Directions: U.S. House Votes to Put the Brakes on E15

Directions: U.S. House Votes to Put the Brakes on E15

In February, the U.S. House of Representatives passed an amendment blocking federal funding of the Environmental Protection Agency's (EPA) action to implement the use of E15.

As February drew to a close, unrest in Libya and other North African and Middle Eastern nations sent oil to a two-year peak of $120 a barrel.

But, the increase in fuel costs and speculation that gas prices could reach $5 a gallon wasn’t the only fuel-related topic in the news.

E15 returned to the news forefront last month, as the U.S. House of Representatives passed an amendment blocking federal funding of the Environmental Protection Agency’s (EPA) action to implement the use of E15, a formulation of 15% ethanol blended with gasoline .

The amendment to H.R. 1, the Full Year Continuing Appropriations Act 201, was introduced by Rep. John Sullivan (R-OK), and was passed by a vote of 286 to 135.

 Sullivan said the amendment prevents consumer confusion at the pump and protects the engines of vehicles and outdoor power equipment.

“The EPA has completely ignored calls from lawmakers, industry, environmental and consumer groups to address important safety issues raised by the 50% increase in the ethanol mandate issued over the past year,” said Sullivan.

“Putting E15 into our general fuel supply could adversely impact up to 60% of cars on the road today – leading to consumer confusion at the pump and possible engine failure in the cars they drive. These decisions can also negatively impact marine and other non-road engines such as boats and lawn mowers. My amendment put the brakes on E15 for the rest of the fiscal year, giving Congress time to address these questions and ensure consumer safety at the pump.”

The amendment bars the EPA from spending any money allocated this fiscal year to implement the terms of what was called its E15 waiver.

In late January, the EPA waived a limitation on selling gasoline that contains more than 10% ethanol for model year (MY) 2001 through 2006 passenger vehicles, including cars, SUVs, and light pickup trucks. The waiver applies to fuel that contains up to 15% ethanol.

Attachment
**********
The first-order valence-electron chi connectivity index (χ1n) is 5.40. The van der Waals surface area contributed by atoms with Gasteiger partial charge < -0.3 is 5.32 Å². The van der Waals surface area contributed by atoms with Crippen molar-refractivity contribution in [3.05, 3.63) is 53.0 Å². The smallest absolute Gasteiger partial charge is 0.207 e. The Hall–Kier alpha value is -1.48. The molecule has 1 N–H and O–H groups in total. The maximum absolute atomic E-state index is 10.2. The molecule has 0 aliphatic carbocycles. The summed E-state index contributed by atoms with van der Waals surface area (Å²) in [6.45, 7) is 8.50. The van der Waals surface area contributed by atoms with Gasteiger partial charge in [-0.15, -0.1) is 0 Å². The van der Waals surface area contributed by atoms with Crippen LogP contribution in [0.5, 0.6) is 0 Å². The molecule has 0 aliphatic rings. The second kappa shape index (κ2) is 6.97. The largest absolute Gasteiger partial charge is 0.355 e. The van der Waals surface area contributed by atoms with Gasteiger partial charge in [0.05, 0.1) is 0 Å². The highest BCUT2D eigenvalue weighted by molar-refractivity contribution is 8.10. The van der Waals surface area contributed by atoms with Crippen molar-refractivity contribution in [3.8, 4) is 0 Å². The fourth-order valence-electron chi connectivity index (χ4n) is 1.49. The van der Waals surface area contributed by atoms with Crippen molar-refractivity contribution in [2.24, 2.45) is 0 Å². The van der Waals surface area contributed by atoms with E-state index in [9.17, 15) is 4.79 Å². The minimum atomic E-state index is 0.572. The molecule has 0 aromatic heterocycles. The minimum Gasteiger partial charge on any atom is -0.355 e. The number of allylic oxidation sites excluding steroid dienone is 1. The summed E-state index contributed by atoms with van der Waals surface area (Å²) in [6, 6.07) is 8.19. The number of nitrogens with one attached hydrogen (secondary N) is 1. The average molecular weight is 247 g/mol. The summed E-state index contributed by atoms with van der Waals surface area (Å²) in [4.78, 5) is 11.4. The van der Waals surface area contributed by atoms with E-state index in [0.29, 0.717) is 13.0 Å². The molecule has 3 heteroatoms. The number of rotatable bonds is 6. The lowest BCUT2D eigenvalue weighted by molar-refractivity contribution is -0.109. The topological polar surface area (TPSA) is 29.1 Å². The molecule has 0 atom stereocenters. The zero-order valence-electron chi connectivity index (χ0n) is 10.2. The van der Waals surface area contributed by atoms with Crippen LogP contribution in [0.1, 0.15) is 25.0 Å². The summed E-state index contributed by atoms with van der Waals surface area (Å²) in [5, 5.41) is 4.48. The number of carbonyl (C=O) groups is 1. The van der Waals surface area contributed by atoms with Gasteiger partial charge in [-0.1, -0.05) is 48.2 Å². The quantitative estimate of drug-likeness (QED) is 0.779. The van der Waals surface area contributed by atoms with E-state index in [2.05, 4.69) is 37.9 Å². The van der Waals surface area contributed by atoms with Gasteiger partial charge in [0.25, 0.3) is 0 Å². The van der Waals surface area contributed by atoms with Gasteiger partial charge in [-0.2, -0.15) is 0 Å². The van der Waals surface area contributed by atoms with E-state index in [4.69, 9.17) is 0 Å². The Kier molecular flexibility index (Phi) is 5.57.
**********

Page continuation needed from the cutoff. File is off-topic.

It is not to be confused with E85, a fuel designed for Flex-Fuel vehicles only.

In this landmark regulatory decision, the EPA had basically approved E15 for all vehicles built in the last decade – about 151 million cars, or 67% of the country’s vehicles, which together consume 75% of the country’s fuel.

EPA administrator Lisa P. Jackson made the decision after a review of the U.S. Department of Energy’s (DOE) thorough testing and other available data on E15’s effect on emissions from MY 2001 through 2006 cars and light trucks. 

“Recently completed testing and data analysis show that E15 does not harm emissions control equipment in newer cars and light trucks,” said Jackson. “Wherever sound science and the law support steps to allow more home-grown fuels in America’s vehicles, this administration takes those steps.”

Following the House vote, the Renewable Fuels Association released its statement:

"Last night, political science trumped physical science. The fact remains ethanol is a thoroughly tested, safe, and effective motor fuel. Americans spend nearly $1 billion a day importing oil, often from hostile regions of the world. If the chaos in the Middle East teaches us anything, it should be that America must forcefully begin down the path of energy self-reliance. Increasing the use of domestic renewable fuels like ethanol is the first, and arguably, the easiest step we can take."

Supporters of the higher ethanol fuel blend also argued that E15 has been the most tested fuel blend in our nation’s history.

“EPA’s consideration of E15 was based on a more exhaustive study and collection of data than any of the 11 previously-approved petitions. No other fuel mix has been tested more,” said Tom Buis, CEO of Growth Energy, which filed the Green Jobs Waiver for E15 in March 2009.